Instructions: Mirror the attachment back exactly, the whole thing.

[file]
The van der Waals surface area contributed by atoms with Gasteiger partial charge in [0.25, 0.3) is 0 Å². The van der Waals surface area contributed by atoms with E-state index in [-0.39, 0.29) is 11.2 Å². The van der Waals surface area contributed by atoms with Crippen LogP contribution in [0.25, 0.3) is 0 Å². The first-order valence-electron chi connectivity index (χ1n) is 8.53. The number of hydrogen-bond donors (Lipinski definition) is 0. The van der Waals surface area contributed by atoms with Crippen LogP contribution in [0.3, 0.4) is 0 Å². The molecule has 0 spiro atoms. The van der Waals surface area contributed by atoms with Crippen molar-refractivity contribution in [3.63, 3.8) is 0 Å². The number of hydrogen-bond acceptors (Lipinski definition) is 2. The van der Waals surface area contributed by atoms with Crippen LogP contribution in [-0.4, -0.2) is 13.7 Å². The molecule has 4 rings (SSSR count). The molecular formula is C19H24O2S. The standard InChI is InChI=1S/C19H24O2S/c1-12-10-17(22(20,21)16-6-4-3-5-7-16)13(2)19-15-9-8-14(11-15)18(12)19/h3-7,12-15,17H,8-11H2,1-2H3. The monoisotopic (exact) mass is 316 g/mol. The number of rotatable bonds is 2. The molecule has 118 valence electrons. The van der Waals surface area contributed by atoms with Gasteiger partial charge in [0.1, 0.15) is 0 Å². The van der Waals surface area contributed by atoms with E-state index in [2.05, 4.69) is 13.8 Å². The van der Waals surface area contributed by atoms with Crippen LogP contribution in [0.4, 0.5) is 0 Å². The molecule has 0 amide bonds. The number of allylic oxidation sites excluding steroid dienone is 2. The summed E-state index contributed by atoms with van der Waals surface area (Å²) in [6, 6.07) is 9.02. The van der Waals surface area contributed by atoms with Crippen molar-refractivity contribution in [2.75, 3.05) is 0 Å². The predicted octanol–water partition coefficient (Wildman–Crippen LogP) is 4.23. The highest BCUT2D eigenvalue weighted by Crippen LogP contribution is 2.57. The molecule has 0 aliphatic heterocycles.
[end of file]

The van der Waals surface area contributed by atoms with Gasteiger partial charge in [0.25, 0.3) is 0 Å². The van der Waals surface area contributed by atoms with E-state index in [-0.39, 0.29) is 11.2 Å². The van der Waals surface area contributed by atoms with Crippen LogP contribution in [0.25, 0.3) is 0 Å². The first-order valence-electron chi connectivity index (χ1n) is 8.53. The number of hydrogen-bond donors (Lipinski definition) is 0. The van der Waals surface area contributed by atoms with Crippen LogP contribution in [0.3, 0.4) is 0 Å². The molecule has 0 spiro atoms. The van der Waals surface area contributed by atoms with Crippen molar-refractivity contribution in [3.63, 3.8) is 0 Å². The number of hydrogen-bond acceptors (Lipinski definition) is 2. The van der Waals surface area contributed by atoms with Crippen LogP contribution in [-0.4, -0.2) is 13.7 Å². The molecule has 4 rings (SSSR count). The molecular formula is C19H24O2S. The standard InChI is InChI=1S/C19H24O2S/c1-12-10-17(22(20,21)16-6-4-3-5-7-16)13(2)19-15-9-8-14(11-15)18(12)19/h3-7,12-15,17H,8-11H2,1-2H3. The monoisotopic (exact) mass is 316 g/mol. The number of rotatable bonds is 2. The molecule has 118 valence electrons. The van der Waals surface area contributed by atoms with Gasteiger partial charge in [0.1, 0.15) is 0 Å². The van der Waals surface area contributed by atoms with E-state index in [2.05, 4.69) is 13.8 Å². The van der Waals surface area contributed by atoms with Crippen LogP contribution in [0.4, 0.5) is 0 Å². The molecule has 0 amide bonds. The number of allylic oxidation sites excluding steroid dienone is 2. The summed E-state index contributed by atoms with van der Waals surface area (Å²) in [6, 6.07) is 9.02. The van der Waals surface area contributed by atoms with Crippen molar-refractivity contribution in [2.75, 3.05) is 0 Å². The predicted octanol–water partition coefficient (Wildman–Crippen LogP) is 4.23. The highest BCUT2D eigenvalue weighted by Crippen LogP contribution is 2.57. The molecule has 0 aliphatic heterocycles.